For now, though, let's revisit that top five. I put Vince Young's 2005 season at the top, but does it belong there? He was the first player in NCAA history to throw for 3,000 yards and rush for 1,000 yards, and he capped it off with a national title.
In that national title game, he threw for 267 yards and ran for 200 yards to beat USC, a team considered one of the best ever before Young took it down.
But what about the House of Spears? Ndamukong Suh singlehandedly demolished Texas' offense in the 2009 Big 12 championship game, but was undone by a late field goal and a second added to the clock. Still, he collected just about every possible award for a defensive tackle, and crashed the Heisman ceremony despite being both a defender and an interior lineman. That's unbelievable.
Did Ricky deserve a spot at No. 1? Williams' career-long excellence culminated in a Heisman in 1998 and a 2,000-yard season, one of just eight players in college football history to top the mark. He also walked into the Sea of Red and continued Texas' inexplicable dominance over Nebraska, ending the Huskers' 47-game home winning streak. That's not very nice for the new conference mates. (I bet that relationship ended badly.)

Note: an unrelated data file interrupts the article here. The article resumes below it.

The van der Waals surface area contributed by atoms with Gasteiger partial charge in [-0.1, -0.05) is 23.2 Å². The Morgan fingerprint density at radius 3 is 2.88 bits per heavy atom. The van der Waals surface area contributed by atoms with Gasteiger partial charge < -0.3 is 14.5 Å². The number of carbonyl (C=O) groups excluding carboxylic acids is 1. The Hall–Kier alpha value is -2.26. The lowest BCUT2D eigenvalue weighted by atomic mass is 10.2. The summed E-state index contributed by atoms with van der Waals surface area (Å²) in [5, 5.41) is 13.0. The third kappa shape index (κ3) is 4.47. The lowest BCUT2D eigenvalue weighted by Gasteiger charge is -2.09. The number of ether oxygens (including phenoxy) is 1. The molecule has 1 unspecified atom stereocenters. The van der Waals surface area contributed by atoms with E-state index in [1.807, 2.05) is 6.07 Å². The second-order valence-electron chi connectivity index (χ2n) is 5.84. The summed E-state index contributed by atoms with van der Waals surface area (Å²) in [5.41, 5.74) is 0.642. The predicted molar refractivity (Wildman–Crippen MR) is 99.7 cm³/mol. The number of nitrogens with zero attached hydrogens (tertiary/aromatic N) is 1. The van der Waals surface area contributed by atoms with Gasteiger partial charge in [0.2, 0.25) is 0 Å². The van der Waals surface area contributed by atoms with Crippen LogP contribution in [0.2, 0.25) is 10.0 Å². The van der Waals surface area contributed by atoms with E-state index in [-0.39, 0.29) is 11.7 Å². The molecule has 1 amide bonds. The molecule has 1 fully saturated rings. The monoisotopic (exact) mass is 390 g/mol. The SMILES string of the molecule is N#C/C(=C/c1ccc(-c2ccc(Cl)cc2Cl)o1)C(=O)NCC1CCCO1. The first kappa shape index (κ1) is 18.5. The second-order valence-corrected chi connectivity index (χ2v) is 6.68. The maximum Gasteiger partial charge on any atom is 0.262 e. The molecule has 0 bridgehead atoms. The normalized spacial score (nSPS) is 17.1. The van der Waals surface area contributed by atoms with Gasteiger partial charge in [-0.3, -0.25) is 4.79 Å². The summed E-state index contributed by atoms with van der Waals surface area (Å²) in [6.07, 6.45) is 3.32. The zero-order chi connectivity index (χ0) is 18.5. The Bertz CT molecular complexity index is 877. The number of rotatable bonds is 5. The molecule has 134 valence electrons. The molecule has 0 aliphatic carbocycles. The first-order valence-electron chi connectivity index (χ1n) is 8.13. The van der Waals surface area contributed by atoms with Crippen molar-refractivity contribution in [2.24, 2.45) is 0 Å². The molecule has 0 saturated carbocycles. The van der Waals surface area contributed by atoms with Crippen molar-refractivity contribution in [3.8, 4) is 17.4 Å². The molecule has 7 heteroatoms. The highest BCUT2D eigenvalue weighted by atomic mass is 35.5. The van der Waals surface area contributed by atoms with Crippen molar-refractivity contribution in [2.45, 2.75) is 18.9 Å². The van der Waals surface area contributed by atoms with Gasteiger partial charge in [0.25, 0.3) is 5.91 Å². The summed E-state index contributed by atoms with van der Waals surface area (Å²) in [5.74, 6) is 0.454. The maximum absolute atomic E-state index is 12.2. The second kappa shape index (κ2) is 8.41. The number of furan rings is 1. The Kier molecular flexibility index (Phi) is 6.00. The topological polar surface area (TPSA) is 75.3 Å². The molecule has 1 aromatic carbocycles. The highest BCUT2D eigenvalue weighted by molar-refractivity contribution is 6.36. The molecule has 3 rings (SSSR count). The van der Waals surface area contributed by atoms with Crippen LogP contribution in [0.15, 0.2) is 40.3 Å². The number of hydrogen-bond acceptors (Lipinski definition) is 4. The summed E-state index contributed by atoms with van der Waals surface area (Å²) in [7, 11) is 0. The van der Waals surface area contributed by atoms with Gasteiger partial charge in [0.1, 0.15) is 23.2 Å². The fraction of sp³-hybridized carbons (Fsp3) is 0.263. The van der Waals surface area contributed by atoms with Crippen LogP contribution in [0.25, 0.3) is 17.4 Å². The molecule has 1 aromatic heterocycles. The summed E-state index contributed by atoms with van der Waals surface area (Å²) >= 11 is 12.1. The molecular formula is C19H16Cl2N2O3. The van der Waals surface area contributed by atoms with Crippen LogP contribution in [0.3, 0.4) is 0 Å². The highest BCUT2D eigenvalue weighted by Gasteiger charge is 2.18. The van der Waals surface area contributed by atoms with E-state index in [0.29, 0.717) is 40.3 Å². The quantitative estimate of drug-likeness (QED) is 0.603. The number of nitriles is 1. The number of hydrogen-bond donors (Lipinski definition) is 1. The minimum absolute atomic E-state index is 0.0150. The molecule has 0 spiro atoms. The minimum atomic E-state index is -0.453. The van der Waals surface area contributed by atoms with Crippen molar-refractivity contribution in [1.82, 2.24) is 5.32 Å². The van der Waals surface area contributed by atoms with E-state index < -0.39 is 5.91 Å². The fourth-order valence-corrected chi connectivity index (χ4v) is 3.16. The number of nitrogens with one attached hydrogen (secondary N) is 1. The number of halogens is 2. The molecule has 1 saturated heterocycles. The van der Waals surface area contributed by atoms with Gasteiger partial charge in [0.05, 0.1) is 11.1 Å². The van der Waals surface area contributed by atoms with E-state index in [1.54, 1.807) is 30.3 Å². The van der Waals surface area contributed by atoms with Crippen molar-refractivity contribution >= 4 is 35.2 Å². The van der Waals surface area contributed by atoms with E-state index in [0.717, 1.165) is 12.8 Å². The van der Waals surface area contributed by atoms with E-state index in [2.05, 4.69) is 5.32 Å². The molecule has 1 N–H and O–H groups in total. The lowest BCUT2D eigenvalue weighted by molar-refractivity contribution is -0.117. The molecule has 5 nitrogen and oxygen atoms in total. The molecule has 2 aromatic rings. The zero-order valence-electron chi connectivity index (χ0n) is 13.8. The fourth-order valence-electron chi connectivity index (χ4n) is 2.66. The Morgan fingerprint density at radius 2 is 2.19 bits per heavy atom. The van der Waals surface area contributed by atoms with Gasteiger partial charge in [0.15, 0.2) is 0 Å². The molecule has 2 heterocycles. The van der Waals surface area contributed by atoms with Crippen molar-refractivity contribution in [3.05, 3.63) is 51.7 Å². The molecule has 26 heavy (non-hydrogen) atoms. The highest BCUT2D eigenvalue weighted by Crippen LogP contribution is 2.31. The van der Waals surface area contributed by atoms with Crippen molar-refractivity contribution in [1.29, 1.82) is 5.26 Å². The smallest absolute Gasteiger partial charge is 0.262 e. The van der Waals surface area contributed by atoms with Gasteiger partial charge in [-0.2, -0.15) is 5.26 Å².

All Sam Bradford did was quarterback the highest-scoring offense in the history of college football and throw for 50 touchdowns. Is that the best performance in Big 12 history? You could make the case. Do it by voting.
Adrian Peterson demolished the idea that a freshman couldn't be the best player in the country, even if he wasn't given a Heisman for his efforts. Along with Suh, he makes two players on this list completely robbed of a Heisman. Young was a third, but to a much lesser level. Was Peterson's first year the best in Big 12 history?